Re-envisioning Europe

Many citizens of France’s 24 partners in the European Union, or of states that aspire to enter the EU soon, are angry – indeed, indignant – at France’s rejection of the European Union’s constitutional treaty. After the Dutch “no,” there is fear that distrust of the European project will spread.

The French vote mainly expressed a rejection of our ruling class and deep anxiety about our economic prospects. It was a vote of misery and desertion, an impulse moved by panic as well as anger.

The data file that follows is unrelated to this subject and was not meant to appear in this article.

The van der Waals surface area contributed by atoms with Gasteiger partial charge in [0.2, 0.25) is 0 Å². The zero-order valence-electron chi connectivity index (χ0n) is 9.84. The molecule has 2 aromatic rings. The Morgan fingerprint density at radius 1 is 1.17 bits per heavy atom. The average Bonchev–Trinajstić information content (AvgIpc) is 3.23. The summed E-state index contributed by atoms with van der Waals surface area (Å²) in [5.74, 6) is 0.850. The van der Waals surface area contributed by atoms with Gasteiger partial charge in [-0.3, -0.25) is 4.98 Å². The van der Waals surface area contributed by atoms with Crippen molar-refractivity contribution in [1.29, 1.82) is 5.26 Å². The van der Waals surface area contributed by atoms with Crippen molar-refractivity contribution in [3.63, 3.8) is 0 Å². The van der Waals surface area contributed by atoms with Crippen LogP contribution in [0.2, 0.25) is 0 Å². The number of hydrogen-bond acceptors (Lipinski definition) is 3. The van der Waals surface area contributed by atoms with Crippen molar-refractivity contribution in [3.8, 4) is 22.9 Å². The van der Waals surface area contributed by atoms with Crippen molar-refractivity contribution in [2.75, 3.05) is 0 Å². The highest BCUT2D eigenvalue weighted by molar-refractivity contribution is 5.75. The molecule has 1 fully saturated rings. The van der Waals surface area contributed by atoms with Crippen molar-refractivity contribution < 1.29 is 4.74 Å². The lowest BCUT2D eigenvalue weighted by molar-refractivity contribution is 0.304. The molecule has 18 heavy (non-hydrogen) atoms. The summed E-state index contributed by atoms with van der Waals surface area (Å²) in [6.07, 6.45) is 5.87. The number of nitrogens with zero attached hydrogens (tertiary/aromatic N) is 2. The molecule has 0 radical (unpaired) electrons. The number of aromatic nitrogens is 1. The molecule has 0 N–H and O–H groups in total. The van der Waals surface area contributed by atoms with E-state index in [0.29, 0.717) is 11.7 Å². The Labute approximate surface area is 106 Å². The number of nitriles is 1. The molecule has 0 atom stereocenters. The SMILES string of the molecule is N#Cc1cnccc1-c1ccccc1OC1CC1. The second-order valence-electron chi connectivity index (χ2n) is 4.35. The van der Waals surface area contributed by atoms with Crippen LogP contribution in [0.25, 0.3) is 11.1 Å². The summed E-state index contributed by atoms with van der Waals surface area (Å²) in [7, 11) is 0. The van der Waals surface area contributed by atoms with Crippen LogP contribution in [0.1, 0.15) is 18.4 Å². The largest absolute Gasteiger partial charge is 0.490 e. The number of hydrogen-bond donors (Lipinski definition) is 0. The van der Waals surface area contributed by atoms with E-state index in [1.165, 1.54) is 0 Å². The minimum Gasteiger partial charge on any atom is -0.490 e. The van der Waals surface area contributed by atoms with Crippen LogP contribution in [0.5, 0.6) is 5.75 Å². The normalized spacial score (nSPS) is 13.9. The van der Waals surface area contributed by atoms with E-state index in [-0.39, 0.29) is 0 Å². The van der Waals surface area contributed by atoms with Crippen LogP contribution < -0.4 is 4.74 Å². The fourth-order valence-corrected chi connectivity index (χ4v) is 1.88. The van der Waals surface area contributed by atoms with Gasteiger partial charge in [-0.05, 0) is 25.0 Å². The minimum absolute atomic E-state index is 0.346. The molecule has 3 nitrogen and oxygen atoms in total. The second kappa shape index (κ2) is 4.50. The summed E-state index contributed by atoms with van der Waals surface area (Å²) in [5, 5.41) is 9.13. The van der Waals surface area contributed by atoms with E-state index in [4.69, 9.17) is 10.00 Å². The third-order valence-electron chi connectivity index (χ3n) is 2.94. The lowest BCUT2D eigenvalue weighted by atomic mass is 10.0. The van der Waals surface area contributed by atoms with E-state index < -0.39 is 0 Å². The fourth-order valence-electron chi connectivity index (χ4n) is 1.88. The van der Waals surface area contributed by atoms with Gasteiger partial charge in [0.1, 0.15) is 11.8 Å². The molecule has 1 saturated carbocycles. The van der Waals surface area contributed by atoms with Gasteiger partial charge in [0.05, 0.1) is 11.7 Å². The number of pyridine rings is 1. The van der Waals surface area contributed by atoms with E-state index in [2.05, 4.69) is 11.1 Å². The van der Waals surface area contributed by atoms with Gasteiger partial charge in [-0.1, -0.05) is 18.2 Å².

But the size of the “no” vote also reflected the persistent lack of a clear explanation by our politicians of what the EU brings to Europeans in terms of wealth, competitiveness, social welfare and, of course, peace. Too often, our politicians disparage Europe and impute to it evils (like unemployment) that are really the result of domestic insufficiencies.

Like many in France, I do not believe that this thunderbolt means the end of Europe. We can and must react positively, and we can do so by returning to basics and offering to Europe’s nations, including the French and the Dutch, new challenges and a new spirit.